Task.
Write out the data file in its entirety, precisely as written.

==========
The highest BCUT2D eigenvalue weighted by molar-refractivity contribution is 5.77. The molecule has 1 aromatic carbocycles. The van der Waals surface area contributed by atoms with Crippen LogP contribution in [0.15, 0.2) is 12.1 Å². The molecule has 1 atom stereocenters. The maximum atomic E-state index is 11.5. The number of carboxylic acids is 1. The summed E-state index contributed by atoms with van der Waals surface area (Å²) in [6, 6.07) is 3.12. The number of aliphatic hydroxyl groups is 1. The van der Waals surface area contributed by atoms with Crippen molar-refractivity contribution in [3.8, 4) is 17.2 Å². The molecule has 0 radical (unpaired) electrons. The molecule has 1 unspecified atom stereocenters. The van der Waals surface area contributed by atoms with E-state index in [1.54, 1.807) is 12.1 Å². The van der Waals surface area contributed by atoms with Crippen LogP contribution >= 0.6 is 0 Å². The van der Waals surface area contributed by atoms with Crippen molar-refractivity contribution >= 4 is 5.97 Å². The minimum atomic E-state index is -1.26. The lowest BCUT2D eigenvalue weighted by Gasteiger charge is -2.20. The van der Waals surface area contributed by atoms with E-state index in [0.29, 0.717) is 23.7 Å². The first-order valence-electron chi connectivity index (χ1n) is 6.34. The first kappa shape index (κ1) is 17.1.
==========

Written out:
The highest BCUT2D eigenvalue weighted by molar-refractivity contribution is 5.77. The molecule has 1 aromatic carbocycles. The van der Waals surface area contributed by atoms with Crippen LogP contribution in [0.15, 0.2) is 12.1 Å². The molecule has 1 atom stereocenters. The maximum atomic E-state index is 11.5. The number of carboxylic acids is 1. The summed E-state index contributed by atoms with van der Waals surface area (Å²) in [6, 6.07) is 3.12. The number of aliphatic hydroxyl groups is 1. The van der Waals surface area contributed by atoms with Crippen molar-refractivity contribution in [3.8, 4) is 17.2 Å². The molecule has 0 radical (unpaired) electrons. The molecule has 1 unspecified atom stereocenters. The van der Waals surface area contributed by atoms with E-state index in [1.54, 1.807) is 12.1 Å². The van der Waals surface area contributed by atoms with Crippen LogP contribution >= 0.6 is 0 Å². The van der Waals surface area contributed by atoms with Crippen molar-refractivity contribution >= 4 is 5.97 Å². The minimum atomic E-state index is -1.26. The lowest BCUT2D eigenvalue weighted by Gasteiger charge is -2.20. The van der Waals surface area contributed by atoms with E-state index in [0.29, 0.717) is 23.7 Å². The first-order valence-electron chi connectivity index (χ1n) is 6.34. The first kappa shape index (κ1) is 17.1.